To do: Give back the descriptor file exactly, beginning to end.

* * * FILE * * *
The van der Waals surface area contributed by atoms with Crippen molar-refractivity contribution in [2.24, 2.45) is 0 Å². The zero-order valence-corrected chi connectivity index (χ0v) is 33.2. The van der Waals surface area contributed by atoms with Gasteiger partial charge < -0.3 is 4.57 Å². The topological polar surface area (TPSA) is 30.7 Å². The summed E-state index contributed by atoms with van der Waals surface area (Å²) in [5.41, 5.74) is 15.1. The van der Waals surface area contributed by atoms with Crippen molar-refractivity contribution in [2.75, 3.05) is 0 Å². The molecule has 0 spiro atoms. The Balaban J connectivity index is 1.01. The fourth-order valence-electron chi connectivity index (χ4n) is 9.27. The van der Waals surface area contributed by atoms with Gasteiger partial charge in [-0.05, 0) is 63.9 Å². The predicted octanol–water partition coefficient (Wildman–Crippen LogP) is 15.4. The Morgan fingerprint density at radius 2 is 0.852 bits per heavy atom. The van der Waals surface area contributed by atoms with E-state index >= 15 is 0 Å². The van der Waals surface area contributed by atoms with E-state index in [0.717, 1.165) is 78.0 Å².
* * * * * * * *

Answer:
The van der Waals surface area contributed by atoms with Crippen molar-refractivity contribution in [2.24, 2.45) is 0 Å². The zero-order valence-corrected chi connectivity index (χ0v) is 33.2. The van der Waals surface area contributed by atoms with Gasteiger partial charge < -0.3 is 4.57 Å². The topological polar surface area (TPSA) is 30.7 Å². The summed E-state index contributed by atoms with van der Waals surface area (Å²) in [5.41, 5.74) is 15.1. The van der Waals surface area contributed by atoms with Crippen molar-refractivity contribution in [2.75, 3.05) is 0 Å². The molecule has 0 spiro atoms. The Balaban J connectivity index is 1.01. The fourth-order valence-electron chi connectivity index (χ4n) is 9.27. The van der Waals surface area contributed by atoms with Gasteiger partial charge in [-0.05, 0) is 63.9 Å². The predicted octanol–water partition coefficient (Wildman–Crippen LogP) is 15.4. The Morgan fingerprint density at radius 2 is 0.852 bits per heavy atom. The van der Waals surface area contributed by atoms with E-state index >= 15 is 0 Å². The van der Waals surface area contributed by atoms with E-state index in [0.717, 1.165) is 78.0 Å².